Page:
best player in the world today.
On the Home Front
I decided to ask some of my Carioca family and friends their
opinions on the greatest player in the game today. Not surprisingly, most
of them spoke with pride and admiration for Ronaldinho’s skills and success.
But they were also quick to acknowledge that Ronaldinho’s history is not
yet written; he is still a very young player who, believe it or not, has
a lot to learn about the game.
"This is one player Brazilians can be proud of," says my friend
Tom, 23, who follows the careers of Brazil’s players overseas. "The
quality of his technique is incomparable at this time. When he scores,
the game changes and the rest of his teammates gain confidence and go on
"He’s a craque [outstanding player], no doubt about it,"
says Reinaldo, 26, my brother-in-law, "The more I watch him play,
the more I appreciate him. He has charisma, knows who he is, and shows
humility, unlike many players these days."
"The Ronaldinho phenomenon has just started," my wife Leila,
28, reminds me. "But he already has those artful qualities that make
a true idol. We’ve had many great players in Brazil, but geniuses like
Pelé and Zico come along just once in a while."
Much has been said of Ronaldinho’s lethal combination of speed, strength,
and agility. "The ball seems to stick to his feet when he is going
for the goal," says Tom. "But it’s not just his speed; he sees
everything that’s happening around him, which is the one trait of all special
Reinaldo says the attacker’s dribbles are fast and short because of
his early experience playing futsal [indoor soccer], where the field
is much smaller and the action much faster than futebol.
Rodrigo, my 12-year-old nephew, likes Ronaldinho for his awesome scoring
and great dribbling, but he still thinks Zico and Pelé had better
technique. Somewhat to my surprise, it is clear that he is not mesmerized
by Ronaldinho’s talents.
I, on the other hand, am completely mesmerized. As I’m writing this,
Barcelona is playing on TV. Ronaldo handles a hard pass easily, dribbles
toward the goal and two defenders, stops short, and lulls the defenders
into a false sense of security. Surely, he is not yet within striking distance.
Wrong. With a quick, powerful stroke, Ronaldinho rifles the ball high into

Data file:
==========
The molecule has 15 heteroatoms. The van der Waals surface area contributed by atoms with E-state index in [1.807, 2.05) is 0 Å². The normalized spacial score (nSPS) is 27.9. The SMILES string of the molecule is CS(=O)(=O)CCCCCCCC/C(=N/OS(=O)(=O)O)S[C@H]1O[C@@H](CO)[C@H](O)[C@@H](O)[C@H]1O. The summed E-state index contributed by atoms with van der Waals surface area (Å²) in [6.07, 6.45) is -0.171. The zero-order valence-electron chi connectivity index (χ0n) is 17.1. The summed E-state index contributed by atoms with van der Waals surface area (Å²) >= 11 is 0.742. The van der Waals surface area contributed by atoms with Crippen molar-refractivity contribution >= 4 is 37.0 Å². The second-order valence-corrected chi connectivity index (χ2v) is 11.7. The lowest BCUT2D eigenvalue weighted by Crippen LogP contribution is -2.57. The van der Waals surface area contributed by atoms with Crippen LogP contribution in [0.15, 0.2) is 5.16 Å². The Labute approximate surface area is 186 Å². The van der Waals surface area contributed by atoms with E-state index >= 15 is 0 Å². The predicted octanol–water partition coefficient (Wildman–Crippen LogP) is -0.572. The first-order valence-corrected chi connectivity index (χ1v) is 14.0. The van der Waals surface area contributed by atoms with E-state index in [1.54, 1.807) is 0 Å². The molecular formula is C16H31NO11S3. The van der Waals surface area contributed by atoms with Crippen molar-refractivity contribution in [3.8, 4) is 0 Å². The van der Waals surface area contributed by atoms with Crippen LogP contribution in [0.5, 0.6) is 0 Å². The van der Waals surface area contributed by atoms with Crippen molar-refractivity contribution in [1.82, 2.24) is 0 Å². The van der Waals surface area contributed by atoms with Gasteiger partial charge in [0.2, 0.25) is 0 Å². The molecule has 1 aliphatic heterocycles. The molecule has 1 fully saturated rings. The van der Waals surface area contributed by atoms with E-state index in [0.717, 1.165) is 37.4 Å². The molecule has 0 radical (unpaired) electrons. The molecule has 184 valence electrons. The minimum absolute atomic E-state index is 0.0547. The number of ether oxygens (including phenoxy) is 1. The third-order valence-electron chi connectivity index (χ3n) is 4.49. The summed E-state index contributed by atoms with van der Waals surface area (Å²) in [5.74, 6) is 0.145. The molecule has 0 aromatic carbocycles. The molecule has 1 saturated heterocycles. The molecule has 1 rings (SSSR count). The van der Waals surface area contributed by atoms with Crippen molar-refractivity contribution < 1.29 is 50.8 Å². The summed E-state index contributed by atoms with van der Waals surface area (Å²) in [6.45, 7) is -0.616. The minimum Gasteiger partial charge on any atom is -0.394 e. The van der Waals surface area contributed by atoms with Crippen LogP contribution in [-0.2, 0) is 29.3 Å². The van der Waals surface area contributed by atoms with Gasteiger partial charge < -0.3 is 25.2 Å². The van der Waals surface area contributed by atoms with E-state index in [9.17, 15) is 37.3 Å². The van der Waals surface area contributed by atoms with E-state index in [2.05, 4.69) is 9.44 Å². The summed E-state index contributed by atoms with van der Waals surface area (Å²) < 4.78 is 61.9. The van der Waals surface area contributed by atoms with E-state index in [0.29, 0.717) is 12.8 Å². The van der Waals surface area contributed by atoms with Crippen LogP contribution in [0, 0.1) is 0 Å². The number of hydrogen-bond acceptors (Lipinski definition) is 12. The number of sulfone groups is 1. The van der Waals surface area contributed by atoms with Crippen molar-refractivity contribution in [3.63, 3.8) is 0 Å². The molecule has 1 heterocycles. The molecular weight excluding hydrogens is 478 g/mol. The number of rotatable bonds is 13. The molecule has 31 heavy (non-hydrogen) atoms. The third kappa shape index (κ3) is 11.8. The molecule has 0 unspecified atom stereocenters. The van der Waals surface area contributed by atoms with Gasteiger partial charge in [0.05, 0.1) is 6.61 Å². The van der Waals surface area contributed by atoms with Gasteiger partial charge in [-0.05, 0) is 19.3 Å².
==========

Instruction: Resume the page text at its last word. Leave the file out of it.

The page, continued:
the far corner of the goal, perhaps the only spot where the goalkeeper
cannot reach. The goal breaks a 2-2 tie and moments later when the game
ends Barcelona has another victory courtesy of Ronaldinho.
The Color of Money
"What about all that money?" I ask.
"Isn’t that amazing?" answers Tom, smiling broadly. That’s
all he can say about it.
Reinaldo makes it plain: "The way he’s playing now, he deserves
Rodrigo is old enough to understand that Ronaldinho is playing in Europe
because they pay the stars a lot more there. He hopes Ronaldinho will come
back to play in Brazil someday, but for now he is satisfied with watching
Barcelona on TV.
Ronaldinho says he just wants to be the best in the world. Well, is
he? Young Rodrigo believes Ronaldo is in his best phase, but has no idea
how he will play in the future.
Reinaldo thinks he has a chance to be the best player ever, but to be
the best Ronaldinho needs to be less of an individualist and more consistent.
"Sometimes he’s a genius and sometimes he’s not effective," he
says. "Since he’s so young, he will probably get more consistent."
Tom agrees that the main problem with his game is lack of consistency.
"There’s no telling when the craque will explode with multiple
goals and lead his team to victory, or simply disappear from the game against
tough, physical defenses."
And now, with every defender looking to "mark" the Brazilian
scoring machine, Ronaldinho has to work much harder to score.
"He doesn’t have the same level of confidence as Brazilian craques
of the past," continues Tom, "but he has too much skill to be
hindered by psychological barriers." Maturity, it seems, is something
that Ronaldinho, like any other 20-year-old, will simply have to wait for.
Peter Castles is an American living in Rio de Janeiro.
He can be reached by E-mail at firstname.lastname@example.org